# Character table of quaternions $Q_8$

Mathematics Asked by roi_saumon on August 5, 2020

I wanted to compute the character table of the quaternion group Q_8, and to this end I was reading this answer. For the degree 1 representation I used this question but for the degree 2 representation I don’t understand how the hint from the first link works.

The hint is to map your quaternions to matrices with complex entries of the form $$left(begin{array}{cc}z&w\-bar{w}&bar{z}end{array}right).$$

This will give you a representation, on $$mathbb{C}^2$$, and by taking the traces of the matrices you get the characters.

It is no surprise that the identity $$ein Q_8$$ maps to the identity matrix. So you are left with 3 quaternions, $$i,j,k$$ that you need to decide where to map to. Note the space of such matrices is 4 dimensional over the reals, parameterised by the real part of $$z$$, the imaginary part of $$z$$, the real part of $$w$$, and the imaginary part of $$w$$, from which you get a natural basis. You already sent $$e$$ to one of these basis vectors (corresponding to the real part of $$z$$). You could try mapping $$i,j,k$$ to the other three basis vectors.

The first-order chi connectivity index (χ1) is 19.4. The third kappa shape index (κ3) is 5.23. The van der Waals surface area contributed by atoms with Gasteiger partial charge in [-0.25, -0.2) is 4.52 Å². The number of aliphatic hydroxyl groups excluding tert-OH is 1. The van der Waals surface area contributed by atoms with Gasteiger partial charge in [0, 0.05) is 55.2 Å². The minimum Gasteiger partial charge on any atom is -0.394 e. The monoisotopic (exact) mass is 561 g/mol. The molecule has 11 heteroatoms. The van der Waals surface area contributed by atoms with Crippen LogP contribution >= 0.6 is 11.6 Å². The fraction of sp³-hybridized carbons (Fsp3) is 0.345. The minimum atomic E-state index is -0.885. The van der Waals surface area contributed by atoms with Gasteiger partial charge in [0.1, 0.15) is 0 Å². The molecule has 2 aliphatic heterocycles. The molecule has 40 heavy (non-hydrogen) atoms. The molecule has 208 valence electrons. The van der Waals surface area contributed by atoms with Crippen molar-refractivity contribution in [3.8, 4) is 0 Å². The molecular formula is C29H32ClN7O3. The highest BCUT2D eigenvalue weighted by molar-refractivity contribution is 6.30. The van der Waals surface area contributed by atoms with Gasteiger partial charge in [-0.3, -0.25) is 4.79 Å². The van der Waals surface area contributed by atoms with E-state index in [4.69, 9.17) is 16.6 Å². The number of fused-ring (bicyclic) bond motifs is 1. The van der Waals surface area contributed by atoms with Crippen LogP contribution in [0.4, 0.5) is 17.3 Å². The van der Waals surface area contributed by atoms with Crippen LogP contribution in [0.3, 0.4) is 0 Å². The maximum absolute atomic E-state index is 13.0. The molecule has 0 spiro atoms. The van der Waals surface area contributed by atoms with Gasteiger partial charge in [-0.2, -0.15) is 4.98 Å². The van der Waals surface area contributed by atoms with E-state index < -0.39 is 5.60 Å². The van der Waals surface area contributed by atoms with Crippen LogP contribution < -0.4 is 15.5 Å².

Remember you need to check that the identities that hold between the elements of $$Q_8$$ also hold between the matrices you send them to.

You also need to decide to do with $$-1in Q_8$$ but there is a really obvious candidate for where to send it. Also it is fixed once you decide where to send $$i,j$$ or $$k$$.

Also you may be using the notation $$Q_8=langle x,y|y^2=x^2,xyx=yrangle$$. In this case by $$i$$ I mean $$x$$, by $$j$$ I mean $$y$$, by $$k$$ I mean $$xy$$ and by $$-1$$ I mean $$y^2$$.

Correct answer by tkf on August 5, 2020